Russia Beyond the Headlines: A successful athlete in the past, you decided to go into business. Why? And why did you choose fitness?
O. S.: In the early 1990s, when the country started living a new life, I wanted to come up with something new. I had never thought of becoming a businesswoman. It happened accidentally, as is usually the case. As a professional athlete, I trained all my life in unheated, stuffy and scuffed gyms. We never then thought that it could be any different. I went to Spain on vacation with my then-husband and went into the hotel fitness club for a step aerobics session. I was shocked at the sports culture there: instead of the military-style physical training we were used to during the Soviet era, I saw people engaged in fun and happy sports in a clean gym while listening to music — this motivated you to take care of yourself. I came to Moscow and found out that there were no professional fitness clubs there. So I thought, why not try it for ourselves? We found a place and did it up — a lot with our own hands.
RBTH: Where did you get the money? And how much did you invest?
O. S.: My husband gave me the money. Initially, we invested almost nothing, just $400,000.
RBTH: You started from scratch. How did people like your idea?
O. S.: The media gave us a hostile reception. I was expecting people to laud me when I came to the first press conference. But the response was just the opposite. The reporters started picking on me [asking] “How can you sell physical training?”I was lucky to make new acquaintances. I moved to Moscow from St. Petersburg and met up with artists, pop stars and film directors, who supported me with my idea . Also, it was a new trend; people didn’t know what fitness meant and we had to translate this word.
RBTH: Who were your first customers?
O. S.: They were some of the most successful people. The Abramovichs, for instance. I did not know Roman then. They were film stars, showbiz celebrities, first capitalists, first successful journalists, there were many politicians. They sensed the trend very well and they wanted change.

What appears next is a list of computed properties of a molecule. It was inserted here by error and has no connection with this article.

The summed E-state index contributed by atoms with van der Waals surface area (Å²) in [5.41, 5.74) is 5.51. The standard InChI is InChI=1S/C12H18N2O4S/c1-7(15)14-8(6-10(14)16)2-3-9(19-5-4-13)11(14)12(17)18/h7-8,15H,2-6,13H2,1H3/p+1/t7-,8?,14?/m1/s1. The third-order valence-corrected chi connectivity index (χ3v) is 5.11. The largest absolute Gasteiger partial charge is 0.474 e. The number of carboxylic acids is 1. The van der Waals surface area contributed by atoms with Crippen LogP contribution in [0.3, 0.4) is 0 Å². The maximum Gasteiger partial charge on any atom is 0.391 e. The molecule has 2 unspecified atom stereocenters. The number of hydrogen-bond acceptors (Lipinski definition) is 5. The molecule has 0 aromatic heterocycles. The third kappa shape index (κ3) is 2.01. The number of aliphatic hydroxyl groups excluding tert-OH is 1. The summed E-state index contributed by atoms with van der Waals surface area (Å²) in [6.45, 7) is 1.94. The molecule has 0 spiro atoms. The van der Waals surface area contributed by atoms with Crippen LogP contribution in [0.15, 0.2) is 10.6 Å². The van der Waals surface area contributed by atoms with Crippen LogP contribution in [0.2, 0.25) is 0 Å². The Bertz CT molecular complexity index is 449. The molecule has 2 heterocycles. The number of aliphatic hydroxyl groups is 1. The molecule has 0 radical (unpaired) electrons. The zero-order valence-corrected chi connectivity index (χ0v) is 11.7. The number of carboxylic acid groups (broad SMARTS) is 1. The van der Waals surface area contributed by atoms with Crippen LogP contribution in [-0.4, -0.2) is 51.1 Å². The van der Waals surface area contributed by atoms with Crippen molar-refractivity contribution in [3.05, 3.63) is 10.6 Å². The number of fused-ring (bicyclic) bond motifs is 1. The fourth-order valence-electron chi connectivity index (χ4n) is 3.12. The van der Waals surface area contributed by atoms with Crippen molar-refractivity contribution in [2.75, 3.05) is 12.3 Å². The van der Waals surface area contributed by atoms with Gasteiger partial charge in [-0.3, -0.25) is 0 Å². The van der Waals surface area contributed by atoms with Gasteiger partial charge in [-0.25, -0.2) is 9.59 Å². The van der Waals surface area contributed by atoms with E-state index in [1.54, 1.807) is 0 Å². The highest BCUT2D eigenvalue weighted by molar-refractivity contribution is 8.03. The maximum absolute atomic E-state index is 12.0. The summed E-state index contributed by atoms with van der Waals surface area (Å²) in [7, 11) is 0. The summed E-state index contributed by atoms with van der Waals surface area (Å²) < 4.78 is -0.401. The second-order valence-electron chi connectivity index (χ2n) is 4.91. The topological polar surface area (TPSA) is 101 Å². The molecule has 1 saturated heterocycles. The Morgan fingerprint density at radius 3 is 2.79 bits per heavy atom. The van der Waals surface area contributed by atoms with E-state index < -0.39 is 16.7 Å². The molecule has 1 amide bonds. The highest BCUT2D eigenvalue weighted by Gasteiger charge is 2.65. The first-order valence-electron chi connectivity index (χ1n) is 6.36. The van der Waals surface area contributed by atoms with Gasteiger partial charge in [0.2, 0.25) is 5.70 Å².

RBTH: How much did you charge for an annual pass?
O. S.: The fee was $2,500.
RBTH: That is a lot of money even now, but at that time it was an exorbitant price.
O. S.: It was, but there was nothing else; we had no competition. Anyway, people were ready to pay for such a club in the center of Moscow, near the Kremlin, with many gyms and the best aerobics classes, fitness machines that they couldn’t find anywhere else.
RBTH: When did you break even?
O. S.: Very quickly. Things were very different in 1993. We broke even in less than a year.
RBTH: At some time you had to make a choice: to stay in the elite club segment, or expand your audience.
O. S.: I had a wonderful team, but I could not make all of them directors. I did not want to lose them, though. That’s when we decided to open a second World Class club. Then I got excited: new offers came in, and I felt that the team, too, had ambition to open new clubs. Our third, fourth and 20th clubs emerged. We established a regional department, to sell franchising contracts. Now we have clubs in 15 cities, including Khabarovsk, Vladivostok, Astana and Almaty.
RBTH: You could say that the Russian fitness industry was established by women. You were the first, then big new fitness networks appeared — also controlled by women. How would you account for this trend?
O. S.: Maybe our men are unwilling to spend time creating something from scratch. It is very hard work. At that time, many industrial companies were privatized, and you could acquire an oil field or buy into a big foundry without too much effort. Men must have chosen that way.
Or there could be a different reason. You know, World Class was the first company. Then we decided to set up a new one to manage cheaper clubs, called Planet Fitness. My director and fitness director were transferred there. A third company was created by my sales director’s wife. The Russian fitness industry could be not so much a women’s initiative, as women’s networks shooting out from World Class. We were working hard, living within our means, which is typical of women. We never split and grabbed state assets. We created this industry; we brought it here.